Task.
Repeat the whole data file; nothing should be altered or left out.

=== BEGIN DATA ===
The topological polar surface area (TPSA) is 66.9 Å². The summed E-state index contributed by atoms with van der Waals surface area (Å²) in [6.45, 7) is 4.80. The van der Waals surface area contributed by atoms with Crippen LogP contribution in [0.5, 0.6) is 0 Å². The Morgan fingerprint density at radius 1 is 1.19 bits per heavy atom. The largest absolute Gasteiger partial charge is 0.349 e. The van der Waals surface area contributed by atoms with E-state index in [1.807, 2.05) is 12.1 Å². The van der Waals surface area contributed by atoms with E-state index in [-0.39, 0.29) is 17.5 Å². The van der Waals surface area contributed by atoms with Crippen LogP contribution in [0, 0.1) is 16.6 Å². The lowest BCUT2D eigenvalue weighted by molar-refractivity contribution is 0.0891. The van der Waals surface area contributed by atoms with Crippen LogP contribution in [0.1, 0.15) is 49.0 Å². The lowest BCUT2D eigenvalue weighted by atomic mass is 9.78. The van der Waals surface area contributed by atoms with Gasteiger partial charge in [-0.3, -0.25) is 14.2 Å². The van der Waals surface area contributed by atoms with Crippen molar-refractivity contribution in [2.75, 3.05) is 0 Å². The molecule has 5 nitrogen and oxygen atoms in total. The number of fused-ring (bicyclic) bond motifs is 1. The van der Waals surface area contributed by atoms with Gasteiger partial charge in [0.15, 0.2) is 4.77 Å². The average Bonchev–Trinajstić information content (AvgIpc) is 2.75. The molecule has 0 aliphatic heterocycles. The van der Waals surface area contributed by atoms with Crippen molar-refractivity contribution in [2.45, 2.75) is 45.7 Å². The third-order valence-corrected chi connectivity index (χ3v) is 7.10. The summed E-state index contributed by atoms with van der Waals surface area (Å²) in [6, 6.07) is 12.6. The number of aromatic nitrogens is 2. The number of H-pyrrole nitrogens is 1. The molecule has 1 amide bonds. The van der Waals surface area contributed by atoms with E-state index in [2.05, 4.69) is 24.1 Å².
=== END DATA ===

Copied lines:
The topological polar surface area (TPSA) is 66.9 Å². The summed E-state index contributed by atoms with van der Waals surface area (Å²) in [6.45, 7) is 4.80. The van der Waals surface area contributed by atoms with Crippen LogP contribution in [0.5, 0.6) is 0 Å². The Morgan fingerprint density at radius 1 is 1.19 bits per heavy atom. The largest absolute Gasteiger partial charge is 0.349 e. The van der Waals surface area contributed by atoms with E-state index in [1.807, 2.05) is 12.1 Å². The van der Waals surface area contributed by atoms with E-state index in [-0.39, 0.29) is 17.5 Å². The van der Waals surface area contributed by atoms with Crippen LogP contribution in [0, 0.1) is 16.6 Å². The lowest BCUT2D eigenvalue weighted by molar-refractivity contribution is 0.0891. The van der Waals surface area contributed by atoms with Crippen LogP contribution in [0.1, 0.15) is 49.0 Å². The lowest BCUT2D eigenvalue weighted by atomic mass is 9.78. The van der Waals surface area contributed by atoms with Gasteiger partial charge in [-0.3, -0.25) is 14.2 Å². The van der Waals surface area contributed by atoms with Crippen molar-refractivity contribution in [2.75, 3.05) is 0 Å². The molecule has 5 nitrogen and oxygen atoms in total. The number of fused-ring (bicyclic) bond motifs is 1. The van der Waals surface area contributed by atoms with Gasteiger partial charge in [0.15, 0.2) is 4.77 Å². The average Bonchev–Trinajstić information content (AvgIpc) is 2.75. The molecule has 0 aliphatic heterocycles. The van der Waals surface area contributed by atoms with Crippen molar-refractivity contribution in [2.45, 2.75) is 45.7 Å². The third-order valence-corrected chi connectivity index (χ3v) is 7.10. The summed E-state index contributed by atoms with van der Waals surface area (Å²) in [6, 6.07) is 12.6. The number of aromatic nitrogens is 2. The number of H-pyrrole nitrogens is 1. The molecule has 1 amide bonds. The van der Waals surface area contributed by atoms with E-state index in [2.05, 4.69) is 24.1 Å².